Tori Amos (born Myra Ellen Amos) was one of several female singer/songwriters who combined the stark, lyrical attack of alternative rock with a distinctly '70s musical approach, creating music that fell between the orchestrated meditations of Kate Bush and the stripped-down poetics of Joni Mitchell. In addition, she revived the singer/songwriter traditions of the '70s while re-establishing the piano as a rock & roll instrument. With her 1992 album Little Earthquakes, Amos built a dedicated following that expanded with her second album, Under the Pink, before giving way to a decade-spanning legacy.
The daughter of a Methodist preacher, Amos was born in North Carolina but raised in Maryland. She began singing and playing piano in the church choir at the age of four, and songwriting followed shortly afterward. Amos proved to be a quick learner, and her instrumental prowess earned her a scholarship to the preparatory school at Baltimore's Peabody Conservatory. While studying at Peabody, she became infatuated with rock & roll, particularly the music of Led Zeppelin. She lost her scholarship at the age of 11 -- quite possibly due to her interest in popular music -- but continued writing songs nevertheless, eventually moving to Los Angeles in her late teens to become a pop singer. Atlantic Records signed her in 1987, and Amos recorded an uninspired pop-metal album called Y Kant Tori Read the following year. The record was a complete failure, attracting no attention from radio or press and selling very few copies; nevertheless, she didn't lose her record contract. By 1990, Amos had adopted a new approach, singing spare, haunting, semi-confessional piano ballads that were arranged like Kate Bush but had the melodies and lyrical approach of Joni Mitchell. Atlantic sponsored a trip to England in 1991, where she played a series of concerts in support of an EP, Me and a Gun.
The harrowing "Me and a Gun" was an autobiographical song, telling the tale of Amos' own experience with rape. It gained positive reviews throughout the media, and both the EP and the supporting concerts sold well. Little Earthquakes, Amos' first album as a singer/songwriter, was released in 1992 and fared well in both the U.S. and the U.K. The same year, she released the Crucify EP, which featured cover songs like Nirvana's "Smells Like Teen Spirit" and Led Zeppelin's "Thank You." Delivered in early 1994, Under the Pink, the proper follow-up to Little Earthquakes, was an even bigger hit, selling over a million copies and launching the minor hit singles "God" and "Cornflake Girl." Two years later, Amos delivered her third album, Boys for Pele, her most ambitious and difficult record to date. The album debuted at number two and quickly went platinum.
Amos spent much of 1997 dealing with personal matters, including a miscarriage and a marriage. She also worked on her fourth album, From the Choirgirl Hotel, which was released in the spring of 1998. The two-disc To Venus and Back followed in 1999 to coincide with a tour with Alanis Morissette. In 2001, Amos returned with the covers album Strange Little Girls, which also marked her last release for Atlantic.
The next year, she found a new label home with Epic and followed with Scarlet's Walk in October. Her eighth studio album, an autobiographical record titled The Beekeeper, was released in 2005. The massive five-disc Piano collection arrived in 2006, boasting a cornucopia of album cuts, B-sides, unedited and alternate versions, demos, and seven previously unissued tracks, followed by the typically eclectic and hard-rocking American Doll Posse in 2007, an all-new collection of songs that found the artist assuming five archetypal personalities, all of whom were based on feminine gods in Greek and Roman mythology.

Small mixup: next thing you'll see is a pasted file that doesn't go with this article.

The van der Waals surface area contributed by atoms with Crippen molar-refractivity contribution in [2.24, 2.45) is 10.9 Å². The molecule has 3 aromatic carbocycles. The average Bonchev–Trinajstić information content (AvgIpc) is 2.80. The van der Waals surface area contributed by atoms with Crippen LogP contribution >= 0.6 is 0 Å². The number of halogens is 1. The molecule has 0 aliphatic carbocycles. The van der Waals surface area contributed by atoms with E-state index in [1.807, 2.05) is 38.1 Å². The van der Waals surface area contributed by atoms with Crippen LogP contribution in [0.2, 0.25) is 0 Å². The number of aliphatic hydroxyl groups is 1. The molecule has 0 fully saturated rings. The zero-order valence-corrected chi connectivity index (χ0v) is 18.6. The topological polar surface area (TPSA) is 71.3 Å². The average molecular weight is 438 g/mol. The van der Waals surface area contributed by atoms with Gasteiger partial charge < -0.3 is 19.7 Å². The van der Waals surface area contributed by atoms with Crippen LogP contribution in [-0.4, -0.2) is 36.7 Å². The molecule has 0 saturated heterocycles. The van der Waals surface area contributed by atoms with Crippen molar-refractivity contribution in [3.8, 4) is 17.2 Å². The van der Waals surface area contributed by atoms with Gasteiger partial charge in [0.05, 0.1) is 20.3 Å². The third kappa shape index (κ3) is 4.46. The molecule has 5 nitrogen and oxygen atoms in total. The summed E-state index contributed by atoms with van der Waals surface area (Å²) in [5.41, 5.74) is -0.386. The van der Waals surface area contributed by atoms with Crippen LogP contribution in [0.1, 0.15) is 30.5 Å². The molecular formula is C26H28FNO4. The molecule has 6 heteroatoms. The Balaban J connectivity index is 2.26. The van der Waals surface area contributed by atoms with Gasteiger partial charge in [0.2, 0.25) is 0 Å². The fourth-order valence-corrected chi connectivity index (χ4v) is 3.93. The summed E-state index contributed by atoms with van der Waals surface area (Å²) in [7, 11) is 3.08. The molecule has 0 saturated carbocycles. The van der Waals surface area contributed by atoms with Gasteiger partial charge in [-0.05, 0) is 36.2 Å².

As she toured in support of the album, Amos released live digital recordings of each concert as part of the Legs and Boots concert series, which grew to encompass 27 albums. Although each release was made available, Amos also released a "best-of" Legs and Boots compilation in March 2009, having created its track list from various recordings during the tour. Meanwhile, she also focused on new material that had been written during the tour, which she soon compiled into her tenth studio album. Entitled Abnormally Attracted to Sin, the album was released in May 2009 by Universal Republic, Amos' new record label. A holiday album, Midwinter Graces, followed closely behind, appearing before the end of 2009 and garnering warm reviews.
In the summer of 2011, Amos began touring in advance of her next album, the classically based song cycle Night of Hunters. A conceptual work based on familiar motifs by composers Satie, Chopin, Schubert, and Bach, Amos' recording centered on a couple torn apart by life's difficulties and monotonies, and the female protagonist's journey to find wholeness within herself. Amos collaborated on the recording with the string quartet Apollon Musagete, arranger John Philip Shenale, and clarinetist Ernst Ottensamer. Night of Hunters was released by the classical label Deutsche Grammophon in September of 2011; it peaked at 24 on the Billboard 200. Amos' next move was to re-record some of her songs, newly arranged by John Philip Shenale with the Metropole Orchestra. The resulting set, called Gold Dust, appeared almost exactly a year after Night of Hunters; it debuted at 63 on the Billboard 200. In 2013, after several years in gestation, the musical The Light Princess, based on the fairy tale by Scottish seminal fantasy writer George MacDonald and with music and lyrics by Amos, premiered at the National Theatre in London to wild critical acclaim and was nominated for best musical in the prestigious Evening Standard Theatre Awards. The following year, Amos announced her return to pop with her 14th studio album, Unrepentant Geraldines. Heavily inspired by her love of fine art, the album appeared in early May 2014. ~ Stephen Thomas Erlewine, Rovi